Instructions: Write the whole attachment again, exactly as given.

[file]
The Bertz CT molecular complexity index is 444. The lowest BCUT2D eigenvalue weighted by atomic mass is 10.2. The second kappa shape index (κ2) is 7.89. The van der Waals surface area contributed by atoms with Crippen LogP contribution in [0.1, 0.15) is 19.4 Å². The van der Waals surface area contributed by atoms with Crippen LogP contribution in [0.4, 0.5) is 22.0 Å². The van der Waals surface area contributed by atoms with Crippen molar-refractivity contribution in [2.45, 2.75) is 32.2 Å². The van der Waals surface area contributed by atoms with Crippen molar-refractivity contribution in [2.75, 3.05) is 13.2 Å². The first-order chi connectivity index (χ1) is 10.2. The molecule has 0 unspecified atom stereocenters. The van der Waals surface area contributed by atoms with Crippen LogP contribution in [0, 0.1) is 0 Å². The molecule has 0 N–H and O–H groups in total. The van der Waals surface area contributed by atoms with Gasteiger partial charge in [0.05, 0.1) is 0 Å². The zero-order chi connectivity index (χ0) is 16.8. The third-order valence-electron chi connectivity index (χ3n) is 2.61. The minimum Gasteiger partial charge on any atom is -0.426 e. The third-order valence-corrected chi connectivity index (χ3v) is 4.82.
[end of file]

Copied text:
The Bertz CT molecular complexity index is 444. The lowest BCUT2D eigenvalue weighted by atomic mass is 10.2. The second kappa shape index (κ2) is 7.89. The van der Waals surface area contributed by atoms with Crippen LogP contribution in [0.1, 0.15) is 19.4 Å². The van der Waals surface area contributed by atoms with Crippen LogP contribution in [0.4, 0.5) is 22.0 Å². The van der Waals surface area contributed by atoms with Crippen molar-refractivity contribution in [2.45, 2.75) is 32.2 Å². The van der Waals surface area contributed by atoms with Crippen molar-refractivity contribution in [2.75, 3.05) is 13.2 Å². The first-order chi connectivity index (χ1) is 10.2. The molecule has 0 unspecified atom stereocenters. The van der Waals surface area contributed by atoms with Crippen LogP contribution in [0, 0.1) is 0 Å². The molecule has 0 N–H and O–H groups in total. The van der Waals surface area contributed by atoms with Gasteiger partial charge in [0.05, 0.1) is 0 Å². The zero-order chi connectivity index (χ0) is 16.8. The third-order valence-electron chi connectivity index (χ3n) is 2.61. The minimum Gasteiger partial charge on any atom is -0.426 e. The third-order valence-corrected chi connectivity index (χ3v) is 4.82.